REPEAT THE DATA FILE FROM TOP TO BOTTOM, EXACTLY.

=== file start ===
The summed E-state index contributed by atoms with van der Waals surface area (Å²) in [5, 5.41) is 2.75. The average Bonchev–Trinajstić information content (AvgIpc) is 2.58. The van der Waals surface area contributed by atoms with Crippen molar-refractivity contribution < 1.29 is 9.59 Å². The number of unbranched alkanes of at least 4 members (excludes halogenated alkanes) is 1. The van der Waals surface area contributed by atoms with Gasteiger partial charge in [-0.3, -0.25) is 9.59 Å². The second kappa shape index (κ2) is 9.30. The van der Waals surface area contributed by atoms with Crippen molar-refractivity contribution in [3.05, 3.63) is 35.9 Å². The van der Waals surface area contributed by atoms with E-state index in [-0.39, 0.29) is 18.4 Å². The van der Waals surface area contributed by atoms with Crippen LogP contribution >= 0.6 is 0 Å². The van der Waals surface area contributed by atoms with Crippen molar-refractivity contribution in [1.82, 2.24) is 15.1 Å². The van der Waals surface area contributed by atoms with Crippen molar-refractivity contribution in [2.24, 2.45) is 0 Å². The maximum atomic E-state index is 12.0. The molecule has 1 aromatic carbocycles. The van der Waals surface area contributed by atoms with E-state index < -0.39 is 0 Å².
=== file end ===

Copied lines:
The summed E-state index contributed by atoms with van der Waals surface area (Å²) in [5, 5.41) is 2.75. The average Bonchev–Trinajstić information content (AvgIpc) is 2.58. The van der Waals surface area contributed by atoms with Crippen molar-refractivity contribution < 1.29 is 9.59 Å². The number of unbranched alkanes of at least 4 members (excludes halogenated alkanes) is 1. The van der Waals surface area contributed by atoms with Gasteiger partial charge in [-0.3, -0.25) is 9.59 Å². The second kappa shape index (κ2) is 9.30. The van der Waals surface area contributed by atoms with Crippen molar-refractivity contribution in [3.05, 3.63) is 35.9 Å². The van der Waals surface area contributed by atoms with E-state index in [-0.39, 0.29) is 18.4 Å². The van der Waals surface area contributed by atoms with Crippen LogP contribution >= 0.6 is 0 Å². The van der Waals surface area contributed by atoms with Crippen molar-refractivity contribution in [1.82, 2.24) is 15.1 Å². The van der Waals surface area contributed by atoms with Crippen molar-refractivity contribution in [2.24, 2.45) is 0 Å². The maximum atomic E-state index is 12.0. The molecule has 1 aromatic carbocycles. The van der Waals surface area contributed by atoms with E-state index < -0.39 is 0 Å².